Junior Brea Pasquale recalled that “you could hear them laughing as they ran down the hallways shooting people.” One of the killers pointed a gun at her but left her unharmed, claiming, “I’m doing this because people made fun of me last year.” Fire alarms blared and sprinklers drenched entire sections of the school. In the greenhouse of the science wing, students and teachers heard one of the gunmen shout out, “Today I am going to die!” Sixteen-year-old Lexis Coffey-Berg looked up from a biology exam to see business teacher Dave Sanders shot twice in the back as he ran toward a classroom to warn the students. Sanders fell onto a desk, bleeding profusely. An instructor phoned paramedics as students attempted to administer first aid and made bandages from their clothing. With paramedics talking them through Sanders’s care, the students held a sign to the window reading, “HELP, BLEEDING TO DEATH.”
Outside, hundreds of police officers, paramedics, firefighters, and news media gathered, many sheltered behind their vehicles. Firsthand accounts later reported by witnesses describe a scene of warlike savagery and desperation. A boy who had been struck in the leg hurled an explosive away from a crowd of his wounded classmates. Another lay on top of his sister and her friend in a desperate attempt to shield them from the gunfire. Students and staff hid in closets, offices, and classrooms, calling parents and police on cell phones. In the science wing, teachers unscrewed the light bulbs and armed themselves with fire extinguishers and X-Acto knives, hoping that the gunmen would not discover their position. When Nielson and Anderson reached the library, they found it already crowded with panicked students.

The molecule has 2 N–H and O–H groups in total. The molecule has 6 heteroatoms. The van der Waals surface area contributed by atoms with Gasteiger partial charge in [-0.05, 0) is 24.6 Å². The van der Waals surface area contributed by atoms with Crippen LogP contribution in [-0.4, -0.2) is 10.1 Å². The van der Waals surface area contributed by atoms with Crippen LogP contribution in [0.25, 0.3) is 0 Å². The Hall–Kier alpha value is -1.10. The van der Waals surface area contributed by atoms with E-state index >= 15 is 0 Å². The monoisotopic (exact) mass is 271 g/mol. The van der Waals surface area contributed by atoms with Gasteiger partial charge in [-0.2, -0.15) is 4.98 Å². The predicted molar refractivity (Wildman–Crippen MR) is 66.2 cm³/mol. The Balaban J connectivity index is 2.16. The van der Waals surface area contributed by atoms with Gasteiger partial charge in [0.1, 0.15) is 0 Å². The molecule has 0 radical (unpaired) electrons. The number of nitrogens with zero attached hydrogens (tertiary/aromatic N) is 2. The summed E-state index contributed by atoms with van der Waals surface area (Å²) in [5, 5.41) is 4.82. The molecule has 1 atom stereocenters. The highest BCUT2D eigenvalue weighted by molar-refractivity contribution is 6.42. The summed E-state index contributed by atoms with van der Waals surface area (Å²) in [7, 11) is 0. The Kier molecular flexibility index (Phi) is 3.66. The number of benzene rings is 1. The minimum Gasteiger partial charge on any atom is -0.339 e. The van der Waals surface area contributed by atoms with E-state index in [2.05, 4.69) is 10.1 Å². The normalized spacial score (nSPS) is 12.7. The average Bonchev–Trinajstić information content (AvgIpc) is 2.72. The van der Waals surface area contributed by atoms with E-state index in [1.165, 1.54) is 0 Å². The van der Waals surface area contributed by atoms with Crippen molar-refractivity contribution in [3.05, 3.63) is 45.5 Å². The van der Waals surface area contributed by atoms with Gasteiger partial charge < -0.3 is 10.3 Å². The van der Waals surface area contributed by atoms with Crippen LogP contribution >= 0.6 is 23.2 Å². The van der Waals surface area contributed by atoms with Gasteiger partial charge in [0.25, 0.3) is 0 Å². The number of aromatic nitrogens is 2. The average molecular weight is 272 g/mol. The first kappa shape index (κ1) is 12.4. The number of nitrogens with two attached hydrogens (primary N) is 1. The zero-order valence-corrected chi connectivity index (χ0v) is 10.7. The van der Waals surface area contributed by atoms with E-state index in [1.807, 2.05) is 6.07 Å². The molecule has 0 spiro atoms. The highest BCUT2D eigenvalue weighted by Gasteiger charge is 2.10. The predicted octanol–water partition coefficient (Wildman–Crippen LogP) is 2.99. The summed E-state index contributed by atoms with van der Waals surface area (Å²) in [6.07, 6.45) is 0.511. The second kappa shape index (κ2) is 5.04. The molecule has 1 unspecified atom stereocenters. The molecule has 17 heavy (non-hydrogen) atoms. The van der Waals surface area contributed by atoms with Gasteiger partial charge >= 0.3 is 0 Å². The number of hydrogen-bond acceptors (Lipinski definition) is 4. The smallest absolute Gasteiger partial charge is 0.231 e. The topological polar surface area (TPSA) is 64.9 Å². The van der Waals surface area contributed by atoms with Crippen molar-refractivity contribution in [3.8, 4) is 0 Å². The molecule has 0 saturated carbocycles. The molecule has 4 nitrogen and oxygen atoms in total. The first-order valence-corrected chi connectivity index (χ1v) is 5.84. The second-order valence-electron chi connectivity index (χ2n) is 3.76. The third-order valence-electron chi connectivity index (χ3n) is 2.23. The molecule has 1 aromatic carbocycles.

As the students began hiding under tables in the library, the two gunmen burst in, shouting, “Who’s next? Who’s ready to die? We’ve waited to do this a long time. All the jocks stand up, we are going to kill every one of you!” More shots rang out as students pleaded for their lives. The shooters reportedly called one student, Isaiah Shoels, a racial slur before shooting him dead, along with his fellow football teammate, Matthew Kechter. One of the gunmen spotted a girl crouching beneath a desk, and muttered “Peekaboo” before shooting her.